function [ n_data, n, x, fx ] = cheby_t_poly_values ( n_data )
%*****************************************************************************80
%
%% cheby_t_poly_values() returns values of Chebyshev polynomials T(n,x).
%
% Discussion:
%
% In Mathematica, the function can be evaluated by:
%
% ChebyshevT[n,x]
%
% Chebyshev polynomials are useful as a basis for representing the
% approximation of functions since they are well conditioned, in the sense
% that in the interval [-1,1] they each have maximum absolute value 1.
% Hence an error in the value of a coefficient of the approximation, of
% size epsilon, is exactly reflected in an error of size epsilon between
% the computed approximation and the theoretical approximation.
%
% Typical usage is as follows, where we assume for the moment
% that the interval of approximation is [-1,1]. The value
% of N is chosen, the highest polynomial to be used in the
% approximation. Then the function to be approximated is
% evaluated at the N+1 points XJ which are the zeroes of the N+1-th
% Chebyshev polynomial. Let these values be denoted by F(XJ).
%
% The coefficients of the approximation are now defined by
%
% C(I) = 2/(N+1) * sum ( 1 <= J <= N+1 ) F(XJ) T(I)(XJ)
%
% except that C(0) is given a value which is half that assigned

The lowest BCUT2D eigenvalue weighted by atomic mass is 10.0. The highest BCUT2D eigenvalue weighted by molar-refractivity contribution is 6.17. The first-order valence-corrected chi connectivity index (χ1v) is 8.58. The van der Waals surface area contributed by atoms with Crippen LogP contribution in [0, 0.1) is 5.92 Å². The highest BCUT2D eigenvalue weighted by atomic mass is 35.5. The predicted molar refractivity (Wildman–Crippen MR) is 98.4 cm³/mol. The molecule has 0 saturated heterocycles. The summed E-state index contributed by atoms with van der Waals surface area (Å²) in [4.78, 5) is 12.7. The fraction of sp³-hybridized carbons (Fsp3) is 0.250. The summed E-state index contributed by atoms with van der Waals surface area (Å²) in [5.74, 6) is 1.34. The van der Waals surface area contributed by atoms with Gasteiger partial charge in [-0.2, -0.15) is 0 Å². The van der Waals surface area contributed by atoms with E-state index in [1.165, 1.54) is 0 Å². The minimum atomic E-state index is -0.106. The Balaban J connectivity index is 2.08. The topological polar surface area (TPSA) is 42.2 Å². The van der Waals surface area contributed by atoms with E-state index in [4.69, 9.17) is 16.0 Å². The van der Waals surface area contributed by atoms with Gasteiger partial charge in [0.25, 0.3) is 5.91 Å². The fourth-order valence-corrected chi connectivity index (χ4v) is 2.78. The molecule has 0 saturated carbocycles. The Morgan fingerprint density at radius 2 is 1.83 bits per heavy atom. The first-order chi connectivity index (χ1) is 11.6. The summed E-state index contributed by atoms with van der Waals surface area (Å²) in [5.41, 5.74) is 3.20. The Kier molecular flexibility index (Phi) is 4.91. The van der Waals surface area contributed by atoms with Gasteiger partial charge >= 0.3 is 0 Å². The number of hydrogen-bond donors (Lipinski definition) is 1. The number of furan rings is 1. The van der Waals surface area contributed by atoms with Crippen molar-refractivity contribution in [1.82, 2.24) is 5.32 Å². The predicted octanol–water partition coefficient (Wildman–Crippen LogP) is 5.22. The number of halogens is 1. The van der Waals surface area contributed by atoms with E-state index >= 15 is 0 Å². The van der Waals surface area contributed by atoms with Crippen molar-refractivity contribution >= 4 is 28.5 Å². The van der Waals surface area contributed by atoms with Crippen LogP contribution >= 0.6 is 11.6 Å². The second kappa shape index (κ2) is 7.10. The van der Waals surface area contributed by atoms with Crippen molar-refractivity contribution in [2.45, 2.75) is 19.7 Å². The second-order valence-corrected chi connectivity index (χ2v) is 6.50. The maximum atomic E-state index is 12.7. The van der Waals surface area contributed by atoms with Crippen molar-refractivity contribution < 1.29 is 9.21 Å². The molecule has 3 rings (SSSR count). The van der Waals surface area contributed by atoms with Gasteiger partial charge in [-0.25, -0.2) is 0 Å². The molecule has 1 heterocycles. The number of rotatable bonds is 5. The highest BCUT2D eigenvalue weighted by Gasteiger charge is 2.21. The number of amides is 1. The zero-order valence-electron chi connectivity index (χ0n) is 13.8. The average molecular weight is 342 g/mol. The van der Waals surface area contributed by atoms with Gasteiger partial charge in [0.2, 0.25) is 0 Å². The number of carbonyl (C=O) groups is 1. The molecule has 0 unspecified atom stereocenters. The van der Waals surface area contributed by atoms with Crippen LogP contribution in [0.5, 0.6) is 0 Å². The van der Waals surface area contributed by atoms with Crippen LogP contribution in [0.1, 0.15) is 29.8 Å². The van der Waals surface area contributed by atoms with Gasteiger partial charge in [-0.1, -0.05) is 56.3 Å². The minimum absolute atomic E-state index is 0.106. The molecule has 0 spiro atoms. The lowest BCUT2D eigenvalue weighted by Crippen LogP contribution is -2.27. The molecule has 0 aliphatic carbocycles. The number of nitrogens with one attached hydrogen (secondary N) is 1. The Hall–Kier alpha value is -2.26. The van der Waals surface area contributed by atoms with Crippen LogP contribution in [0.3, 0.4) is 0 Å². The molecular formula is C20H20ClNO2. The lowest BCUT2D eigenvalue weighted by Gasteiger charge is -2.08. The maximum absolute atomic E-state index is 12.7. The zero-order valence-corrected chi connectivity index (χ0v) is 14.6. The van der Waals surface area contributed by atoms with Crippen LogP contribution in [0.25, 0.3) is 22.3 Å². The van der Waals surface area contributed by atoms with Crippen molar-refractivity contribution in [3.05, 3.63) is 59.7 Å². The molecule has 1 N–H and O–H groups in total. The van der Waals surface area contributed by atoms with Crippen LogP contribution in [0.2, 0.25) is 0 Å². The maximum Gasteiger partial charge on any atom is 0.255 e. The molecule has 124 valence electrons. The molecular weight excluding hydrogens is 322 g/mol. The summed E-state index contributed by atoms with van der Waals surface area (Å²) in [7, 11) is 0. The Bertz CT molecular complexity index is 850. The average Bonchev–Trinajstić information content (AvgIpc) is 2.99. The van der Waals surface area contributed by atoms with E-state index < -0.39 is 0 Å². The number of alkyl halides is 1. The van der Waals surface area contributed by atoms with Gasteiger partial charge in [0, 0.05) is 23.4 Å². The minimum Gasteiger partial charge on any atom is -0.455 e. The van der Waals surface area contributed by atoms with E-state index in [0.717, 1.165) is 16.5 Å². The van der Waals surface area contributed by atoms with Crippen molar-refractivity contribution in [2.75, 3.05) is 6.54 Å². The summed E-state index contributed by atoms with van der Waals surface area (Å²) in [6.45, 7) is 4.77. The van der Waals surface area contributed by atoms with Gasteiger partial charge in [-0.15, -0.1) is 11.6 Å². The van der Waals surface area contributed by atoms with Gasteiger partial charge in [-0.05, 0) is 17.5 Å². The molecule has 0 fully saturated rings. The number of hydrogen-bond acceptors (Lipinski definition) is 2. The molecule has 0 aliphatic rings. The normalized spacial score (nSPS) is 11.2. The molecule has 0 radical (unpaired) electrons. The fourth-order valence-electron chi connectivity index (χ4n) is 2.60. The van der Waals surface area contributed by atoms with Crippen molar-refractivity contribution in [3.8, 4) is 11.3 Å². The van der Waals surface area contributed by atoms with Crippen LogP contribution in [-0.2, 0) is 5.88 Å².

% to it by the above formula,
%
% and the representation is
%
% F(X) approximated by sum ( 0 <= J <= N ) C(J) T(J)(X)
%
% Now note that, again because of the fact that the Chebyshev polynomials
% have maximum absolute value 1, if the higher order terms of the
% coefficients C are small, then we have the option of truncating
% the approximation by dropping these terms, and we will have an
% exact value for maximum perturbation to the approximation that
% this will cause.
%
% It should be noted that typically the error in approximation
% is dominated by the first neglected basis function (some multiple of
% T(N+1)(X) in the example above). If this term were the exact error,
% then we would have found the minimax polynomial, the approximating
% polynomial of smallest maximum deviation from the original function.
% The minimax polynomial is hard to compute, and another important
% feature of the Chebyshev approximation is that it tends to behave
% like the minimax polynomial while being easy to compute.
%
% To evaluate a sum like
%
% sum ( 0 <= J <= N ) C(J) T(J)(X),
%
% Clenshaw's recurrence formula is recommended instead of computing the
% polynomial values, forming the products and summing.
%
% Assuming that the coefficients C(J) have been computed
% for J = 0 to N, then the coefficients of the representation of the
% indefinite integral of the function may be computed by
%
% B(I) = ( C(I-1) - C(I+1))/2*(I-1) for I=1 to N+1,
%
% with
%
% C(N+1)=0
% B(0) arbitrary.
%
% Also, the coefficients of the representation of the derivative of the
% function may be computed by:
%
% D(I) = D(I+2)+2*I*C(I) for I=N-1, N-2, ..., 0,
%
% with
%
% D(N+1) = D(N) = 0.
%
% Some of the above may have to adjusted because of the irregularity of C(0).